The Castle of Antimachia rests scenically on a hill overlooking the village of Antimachia. Constructed in the 14th century by The Order of The Knights of Saint John around the same time as Nerantzia Castle, the exterior fortifications have extraordinarily withstood the centuries and numerous attacks. This is largely due to its strategic location amongst rugged terrain and ravines. Construction was completed in the 15th century, with the only entrance to the castle located on the northern side. The entrance is protected by impressive double gates and marked with a marble relief of the emblem of the Order of Saint John dated 1494.
The remains inside of the castle are sparse, though the two Venetian churches, Agios Nikolaos (16th century) and Agia Paraskevi (18th century), are definitely worth exploring. There are limited remains of cisterns and dwellings, though there is little left other than their foundations. A visit to Antimachia gives a glimpse into some of the more exciting aspects of Kos’s fascinating history, as well as some pretty impressive views of the strait that separates Kos and Turkey.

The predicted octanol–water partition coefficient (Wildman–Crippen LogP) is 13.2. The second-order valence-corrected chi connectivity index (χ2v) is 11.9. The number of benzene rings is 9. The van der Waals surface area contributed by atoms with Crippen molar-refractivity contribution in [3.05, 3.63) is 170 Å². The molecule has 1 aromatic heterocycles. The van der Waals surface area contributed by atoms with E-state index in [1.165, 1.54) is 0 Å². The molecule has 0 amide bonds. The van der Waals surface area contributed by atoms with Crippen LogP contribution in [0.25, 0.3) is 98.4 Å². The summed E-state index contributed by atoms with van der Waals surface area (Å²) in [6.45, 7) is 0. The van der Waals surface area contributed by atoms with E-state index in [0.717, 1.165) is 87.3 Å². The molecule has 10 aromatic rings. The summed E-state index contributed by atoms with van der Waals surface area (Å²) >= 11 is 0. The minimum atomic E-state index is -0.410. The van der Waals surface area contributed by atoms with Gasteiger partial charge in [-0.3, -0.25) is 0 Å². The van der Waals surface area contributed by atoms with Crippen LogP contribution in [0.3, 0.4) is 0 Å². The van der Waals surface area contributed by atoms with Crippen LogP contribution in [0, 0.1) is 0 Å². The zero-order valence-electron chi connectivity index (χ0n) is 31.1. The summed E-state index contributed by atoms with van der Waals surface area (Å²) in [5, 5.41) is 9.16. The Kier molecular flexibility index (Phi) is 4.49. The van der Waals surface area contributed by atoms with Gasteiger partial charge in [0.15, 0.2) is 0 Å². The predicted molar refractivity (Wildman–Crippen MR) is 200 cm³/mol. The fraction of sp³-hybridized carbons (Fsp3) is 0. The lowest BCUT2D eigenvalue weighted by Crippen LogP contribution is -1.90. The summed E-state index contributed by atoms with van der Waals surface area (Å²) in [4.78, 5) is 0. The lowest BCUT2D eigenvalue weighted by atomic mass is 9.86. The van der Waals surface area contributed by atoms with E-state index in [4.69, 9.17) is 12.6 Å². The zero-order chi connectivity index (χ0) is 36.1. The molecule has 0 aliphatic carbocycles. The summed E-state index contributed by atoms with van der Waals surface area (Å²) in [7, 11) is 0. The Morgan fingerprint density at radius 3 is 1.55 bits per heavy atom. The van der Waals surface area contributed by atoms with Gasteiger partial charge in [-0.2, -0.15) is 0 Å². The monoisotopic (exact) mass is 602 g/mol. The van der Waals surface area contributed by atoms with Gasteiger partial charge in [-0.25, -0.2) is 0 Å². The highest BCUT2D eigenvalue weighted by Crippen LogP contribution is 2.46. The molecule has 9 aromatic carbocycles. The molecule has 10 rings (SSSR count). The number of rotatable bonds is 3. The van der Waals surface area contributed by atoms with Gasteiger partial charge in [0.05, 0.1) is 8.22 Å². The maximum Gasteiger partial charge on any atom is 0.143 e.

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The castle is not shaded, so during the summer months it is best to visit in the early morning or afternoon to avoid the midday heat. If you have some spare time, consider stopping over in Antimachia village. It is characterized by its traditional narrow streets and numerous windmills.
Located twenty-five miles to the south of Kos Town and accessible via the public bus system, is the treasured traditional town of Kefalos. It is an attractive town that stretches down a hill on the west side of the island, bookending the island with Kos Town in the east. Perfect for those looking for a more tranquil retreat, the quaint narrow streets are lined with houses and churches built in the charmed style of traditional Greek architecture.